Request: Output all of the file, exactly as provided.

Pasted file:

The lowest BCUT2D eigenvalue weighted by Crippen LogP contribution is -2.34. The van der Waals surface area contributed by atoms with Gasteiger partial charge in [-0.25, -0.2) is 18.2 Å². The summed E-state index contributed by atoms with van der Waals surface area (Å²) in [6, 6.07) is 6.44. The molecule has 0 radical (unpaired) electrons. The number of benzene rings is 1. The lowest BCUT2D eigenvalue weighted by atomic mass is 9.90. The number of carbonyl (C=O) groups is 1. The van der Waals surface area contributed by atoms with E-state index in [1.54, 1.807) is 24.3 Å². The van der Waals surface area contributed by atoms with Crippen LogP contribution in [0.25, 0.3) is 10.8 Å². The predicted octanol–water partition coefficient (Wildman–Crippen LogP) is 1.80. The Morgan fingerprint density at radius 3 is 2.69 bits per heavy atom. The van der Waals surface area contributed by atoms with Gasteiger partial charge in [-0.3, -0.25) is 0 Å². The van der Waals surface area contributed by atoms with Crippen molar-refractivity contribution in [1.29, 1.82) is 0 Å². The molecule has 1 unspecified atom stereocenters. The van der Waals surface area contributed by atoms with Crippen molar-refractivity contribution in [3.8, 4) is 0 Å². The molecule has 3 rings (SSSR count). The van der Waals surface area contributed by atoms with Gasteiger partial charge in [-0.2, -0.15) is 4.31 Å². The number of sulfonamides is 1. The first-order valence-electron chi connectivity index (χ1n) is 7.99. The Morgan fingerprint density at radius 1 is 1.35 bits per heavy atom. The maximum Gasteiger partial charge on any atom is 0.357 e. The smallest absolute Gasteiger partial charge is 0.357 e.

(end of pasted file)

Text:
The lowest BCUT2D eigenvalue weighted by Crippen LogP contribution is -2.34. The van der Waals surface area contributed by atoms with Gasteiger partial charge in [-0.25, -0.2) is 18.2 Å². The summed E-state index contributed by atoms with van der Waals surface area (Å²) in [6, 6.07) is 6.44. The molecule has 0 radical (unpaired) electrons. The number of benzene rings is 1. The lowest BCUT2D eigenvalue weighted by atomic mass is 9.90. The number of carbonyl (C=O) groups is 1. The van der Waals surface area contributed by atoms with E-state index in [1.54, 1.807) is 24.3 Å². The van der Waals surface area contributed by atoms with Crippen LogP contribution in [0.25, 0.3) is 10.8 Å². The predicted octanol–water partition coefficient (Wildman–Crippen LogP) is 1.80. The Morgan fingerprint density at radius 3 is 2.69 bits per heavy atom. The van der Waals surface area contributed by atoms with Gasteiger partial charge in [-0.3, -0.25) is 0 Å². The van der Waals surface area contributed by atoms with Crippen molar-refractivity contribution in [1.29, 1.82) is 0 Å². The molecule has 1 unspecified atom stereocenters. The van der Waals surface area contributed by atoms with Crippen molar-refractivity contribution in [3.8, 4) is 0 Å². The molecule has 3 rings (SSSR count). The van der Waals surface area contributed by atoms with Gasteiger partial charge in [-0.2, -0.15) is 4.31 Å². The number of sulfonamides is 1. The first-order valence-electron chi connectivity index (χ1n) is 7.99. The Morgan fingerprint density at radius 1 is 1.35 bits per heavy atom. The maximum Gasteiger partial charge on any atom is 0.357 e. The smallest absolute Gasteiger partial charge is 0.357 e.